Jessica’s advice: Be Direct and Open Their Eyes

Many times people don’t realize they are the ones who are contributing to the toxic behavior. Be direct and make them aware of what you are seeing. Don’t make an ultimatum, but present them with support and solutions allowing them to make the decision to change. If they choose not to change their behaviors, this is when you make a business decision later to part ways.

My personal advice: Listen, Lead and Leave

Normally toxic people aren’t toxic to the entire organization. It is just the wrong minds in the wrong crowd with wrong tasks. Good leaders listen first how their team feels about this toxic colleague and how this person pictures him/herself. Then they take the lead and re-shape the environment. If nothing works, leaders have the duty to protect their team and make toxic members leave the party.

This article was co-created by international executive coaches and initially published on

Who Scores Highest In The Digital Game?

Despite all the technological innovations taking place, we need to keep in mind that there is a human factor that plays a vital role in the digital industry. We can automate processes, we can have robots as new team members, and we can work with smart, connected, shared devices that tell us what we want before we even know it. But there is no organization—to date or in the future—that can operate without any human beings at all.

The true success factor for companies in the twenty-first century will be human maturity at the right key positions of an organization.

So the questions of the day are—Who are the main actors in this disruptive digital game? What distinguishes these up-and-coming talents of generation Y from their parents and grandparents? The makeup of the global workforce is in the middle of a massive change, where today half of the employees in the world are considered millennials or generation Y—born between 1980 and 1997. Millennials are the children of generation X and the large group of baby boomers, the majority of whom is about to retire. This Y generation has been strongly influenced by the impact of the Internet on our daily activities: work and life are strongly interwoven, personal opinions are expressed directly and openly, and their new personal lifestyle shapes how entire societies think, act, and collaborate.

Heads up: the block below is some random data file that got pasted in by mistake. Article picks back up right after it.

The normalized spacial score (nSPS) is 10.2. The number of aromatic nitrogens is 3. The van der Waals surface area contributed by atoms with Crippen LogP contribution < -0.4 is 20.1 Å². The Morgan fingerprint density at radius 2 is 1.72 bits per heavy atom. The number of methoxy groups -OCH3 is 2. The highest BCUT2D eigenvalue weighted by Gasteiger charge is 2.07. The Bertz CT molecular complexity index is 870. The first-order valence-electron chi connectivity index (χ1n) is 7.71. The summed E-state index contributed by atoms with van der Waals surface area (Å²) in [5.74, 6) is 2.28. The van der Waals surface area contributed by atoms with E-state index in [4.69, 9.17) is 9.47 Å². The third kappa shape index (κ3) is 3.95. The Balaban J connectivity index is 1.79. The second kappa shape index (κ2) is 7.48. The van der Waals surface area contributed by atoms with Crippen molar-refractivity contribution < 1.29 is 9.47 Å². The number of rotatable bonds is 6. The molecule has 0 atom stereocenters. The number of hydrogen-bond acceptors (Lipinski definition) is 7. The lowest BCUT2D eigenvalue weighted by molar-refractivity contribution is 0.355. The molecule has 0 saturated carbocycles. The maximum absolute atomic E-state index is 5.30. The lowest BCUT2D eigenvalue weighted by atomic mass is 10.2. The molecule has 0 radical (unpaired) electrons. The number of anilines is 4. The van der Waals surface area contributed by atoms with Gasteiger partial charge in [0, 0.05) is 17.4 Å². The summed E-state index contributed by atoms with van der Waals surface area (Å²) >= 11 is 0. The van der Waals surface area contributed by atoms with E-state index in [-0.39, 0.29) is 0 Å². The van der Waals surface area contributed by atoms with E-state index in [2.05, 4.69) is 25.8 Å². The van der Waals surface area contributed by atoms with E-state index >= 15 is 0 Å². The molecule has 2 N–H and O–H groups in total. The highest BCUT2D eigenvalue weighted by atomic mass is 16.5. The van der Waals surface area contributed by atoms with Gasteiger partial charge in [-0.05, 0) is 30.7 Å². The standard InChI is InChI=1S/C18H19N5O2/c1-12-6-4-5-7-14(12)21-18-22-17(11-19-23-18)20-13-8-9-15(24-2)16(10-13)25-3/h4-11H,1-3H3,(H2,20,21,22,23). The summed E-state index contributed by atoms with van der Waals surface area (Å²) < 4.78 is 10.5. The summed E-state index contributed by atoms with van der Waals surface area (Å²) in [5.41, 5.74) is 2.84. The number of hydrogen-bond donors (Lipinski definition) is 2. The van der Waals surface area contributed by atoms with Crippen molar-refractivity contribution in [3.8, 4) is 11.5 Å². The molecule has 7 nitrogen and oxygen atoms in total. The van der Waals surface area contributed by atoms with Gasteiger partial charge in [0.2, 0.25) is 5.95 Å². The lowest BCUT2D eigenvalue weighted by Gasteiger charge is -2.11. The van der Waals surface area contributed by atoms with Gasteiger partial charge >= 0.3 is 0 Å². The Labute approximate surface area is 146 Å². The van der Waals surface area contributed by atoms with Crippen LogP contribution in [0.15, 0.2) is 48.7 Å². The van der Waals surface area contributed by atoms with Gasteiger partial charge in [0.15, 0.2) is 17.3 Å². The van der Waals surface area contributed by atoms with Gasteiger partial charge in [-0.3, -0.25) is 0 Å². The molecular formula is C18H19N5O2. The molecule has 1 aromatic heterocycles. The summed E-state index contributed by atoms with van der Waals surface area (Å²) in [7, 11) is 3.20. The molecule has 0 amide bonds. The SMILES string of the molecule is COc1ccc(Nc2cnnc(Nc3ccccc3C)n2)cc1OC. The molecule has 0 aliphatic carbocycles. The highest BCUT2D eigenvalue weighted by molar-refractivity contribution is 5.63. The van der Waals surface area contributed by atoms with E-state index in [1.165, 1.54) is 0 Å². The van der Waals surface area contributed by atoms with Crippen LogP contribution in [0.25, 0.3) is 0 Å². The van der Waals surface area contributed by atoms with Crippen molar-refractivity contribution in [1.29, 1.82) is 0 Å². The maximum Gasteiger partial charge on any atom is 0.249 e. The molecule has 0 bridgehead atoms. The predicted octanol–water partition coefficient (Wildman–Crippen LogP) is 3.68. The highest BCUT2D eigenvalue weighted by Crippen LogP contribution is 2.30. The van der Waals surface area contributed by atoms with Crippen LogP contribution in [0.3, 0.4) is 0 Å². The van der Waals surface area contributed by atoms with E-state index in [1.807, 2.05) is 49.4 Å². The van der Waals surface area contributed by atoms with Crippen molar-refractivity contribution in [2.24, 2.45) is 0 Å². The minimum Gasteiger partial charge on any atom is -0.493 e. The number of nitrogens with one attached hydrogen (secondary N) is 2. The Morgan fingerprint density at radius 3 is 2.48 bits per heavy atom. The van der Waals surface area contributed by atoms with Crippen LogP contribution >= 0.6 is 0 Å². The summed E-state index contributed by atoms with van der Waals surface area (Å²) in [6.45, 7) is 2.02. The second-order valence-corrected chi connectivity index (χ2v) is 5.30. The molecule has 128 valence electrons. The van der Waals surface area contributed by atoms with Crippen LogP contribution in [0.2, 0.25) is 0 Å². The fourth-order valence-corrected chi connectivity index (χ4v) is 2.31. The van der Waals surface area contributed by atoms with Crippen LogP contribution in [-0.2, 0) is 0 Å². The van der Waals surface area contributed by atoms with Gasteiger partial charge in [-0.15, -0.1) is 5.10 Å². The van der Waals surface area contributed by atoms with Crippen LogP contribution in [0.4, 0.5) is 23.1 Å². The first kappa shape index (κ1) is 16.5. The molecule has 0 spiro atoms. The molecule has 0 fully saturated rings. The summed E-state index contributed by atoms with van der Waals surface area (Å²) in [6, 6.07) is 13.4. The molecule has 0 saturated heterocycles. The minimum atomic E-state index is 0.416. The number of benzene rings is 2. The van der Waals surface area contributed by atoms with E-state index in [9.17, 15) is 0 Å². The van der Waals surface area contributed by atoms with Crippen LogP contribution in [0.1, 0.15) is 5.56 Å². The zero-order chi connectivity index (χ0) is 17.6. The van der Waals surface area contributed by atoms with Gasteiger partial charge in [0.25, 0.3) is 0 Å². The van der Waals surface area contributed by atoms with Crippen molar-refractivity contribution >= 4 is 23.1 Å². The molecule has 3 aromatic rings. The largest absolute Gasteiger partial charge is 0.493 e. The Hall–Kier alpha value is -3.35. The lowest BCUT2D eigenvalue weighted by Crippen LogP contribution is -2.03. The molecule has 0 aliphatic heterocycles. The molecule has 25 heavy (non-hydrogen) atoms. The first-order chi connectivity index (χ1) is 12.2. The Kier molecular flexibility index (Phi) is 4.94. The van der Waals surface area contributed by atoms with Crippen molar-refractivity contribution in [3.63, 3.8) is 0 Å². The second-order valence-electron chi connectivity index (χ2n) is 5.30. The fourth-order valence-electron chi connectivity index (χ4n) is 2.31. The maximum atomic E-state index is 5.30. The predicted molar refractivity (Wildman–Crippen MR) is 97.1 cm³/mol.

Understanding how these most important players of the future workforce tick and what makes them perform and live a purposeful life is essential for a successful digital revolution in any industry.

One could fill a bookshelf with articles and studies that have been published on this markedly different generation of millennials. Yes, there are differences that are worth remembering, and yes, there are still a lot of values, interests, strengths, weaknesses, and desires that remain the same as in previous generations. Being a millennial myself, I once was asked in a plenary discussion to introduce myself as “the typical gen Y / millennial.” Here is the transcript of my answer:

I (as a millennial) favor the entrepreneurial spirit, a high level of independence, and yes, I’m digitally savvy with strong objections to micromanagement. I love empowerment, I love challenge, and I love excitement, thus I have a more unorthodox approach to my career and my daily job performance that does not parallel traditional paths. I view traditional hierarchies and authorities skeptically, but I bring an impressive portfolio of academic credentials and skills to the workplace. What do I want in return for putting those skills into action? I aim for fast-track promotions, nice salary raises to fuel my nonprofessional areas of interest/hobbies, flexible work arrangements to combine professional and family life, and yes, there needs to be a reason, a bigger purpose, and, of course, fun in whatever I am supposed to be doing. I want meaningful work that adds value, and I appreciate constant feedback, flexibility and recognition. I am also very impatient, so don’t you dare promise a distant pay raise or promotion—this will not get my attention.